There’s a whole political debate as to where a “centrists” stands these days. We seem to be getting squeezed by an extreme right and extreme left who wants to label anything that’s not on their end of the spectrum as a “right wing nut job” or a “leftist commie.” But, Waldo “Left of Lenin” Jaquith has a nice ring to it though.

  • Here is a selection of Trader Joes exteriors. I tell you, they go cheap on the locations, and tend to the suburbs. The stores are also smaller than Whole Foods.
    http://www.google.com/search?um=1&hl=en&safe=active&tbm=isch&sa=1&q=trader joes exterior
    The mausoleum has added expenses they probably resisted, like the interior/walled loading docks.
    That original Joes on Pico on L.A. is not representative.

    I was wondering if people would prefer the Barracks Road design, the most successful shopping center in Cville or Albemarle. Not me, but the complaints would benefit from some clarity.

    For instance, I could agree, “we want a grid, but with alleys also, so some stores face out onto Seminole & Hydraulic.” Or, “we want bricks, white trim and a dome.” I would agree with either of those.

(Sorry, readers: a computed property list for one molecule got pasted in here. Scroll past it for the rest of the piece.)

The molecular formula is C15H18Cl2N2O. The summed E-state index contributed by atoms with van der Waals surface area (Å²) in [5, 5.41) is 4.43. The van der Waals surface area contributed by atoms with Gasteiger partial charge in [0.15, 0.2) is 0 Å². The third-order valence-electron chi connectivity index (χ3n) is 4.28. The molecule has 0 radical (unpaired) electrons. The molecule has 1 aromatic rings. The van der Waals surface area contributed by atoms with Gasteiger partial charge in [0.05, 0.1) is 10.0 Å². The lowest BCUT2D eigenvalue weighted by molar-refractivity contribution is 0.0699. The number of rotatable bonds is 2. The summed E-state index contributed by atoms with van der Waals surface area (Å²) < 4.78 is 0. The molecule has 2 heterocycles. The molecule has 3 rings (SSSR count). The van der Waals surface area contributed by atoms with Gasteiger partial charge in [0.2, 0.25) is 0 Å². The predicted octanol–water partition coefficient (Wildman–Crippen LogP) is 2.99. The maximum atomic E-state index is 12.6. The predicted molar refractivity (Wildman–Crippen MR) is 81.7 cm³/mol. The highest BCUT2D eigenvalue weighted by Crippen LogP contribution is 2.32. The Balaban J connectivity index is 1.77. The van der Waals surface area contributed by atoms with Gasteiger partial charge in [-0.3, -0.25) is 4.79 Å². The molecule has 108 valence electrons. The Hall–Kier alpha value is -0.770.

I’d also like a group statue of Cville’s civil rights leaders on the 1960s, and the streets named after them. Or how about rename it “STONEWALL” to make it both gay friendly and a joke on Confederates?

  • David and Colfer,

    Here are a couple of attractive Trader Joe’s Exteriors that would probably be met by the ARB with open arms:

    http://2.bp.blogspot.com/_4Yr5rOz2Sug/S_qn4UXcGfI/AAAAAAAAA88/ZU2ZbYu_HEk/s1600/trader joes raleigh.jpg

    http://mrwilliamsburg.files.wordpress.com/2008/09/traderjoes.jpg

    http://activerain.com/image_store/uploads/1/6/8/4/5/ar124482523254861.jpg

    http://sandhillsseniors.com/wp-content/uploads/traderjoes.jpg

    http://chicago.eater.com/uploads/Trader-Joes-exterior-med.jpg

    http://www.rivercityshuttle.com/images/clip_image001.jpg

    I’d be comfortable with any of these. Barrack’s Road is clearly the most successful shopping center, but how much of that has to do with it’s location as opposed to design? It also has some of the best stores in town but what came first, the chicken or the egg? If Albemarle Square were in Barrack’s Road, would it be as successful? There are certainly some things that could be improved there but it’s been tastefully maintained and upgraded over time.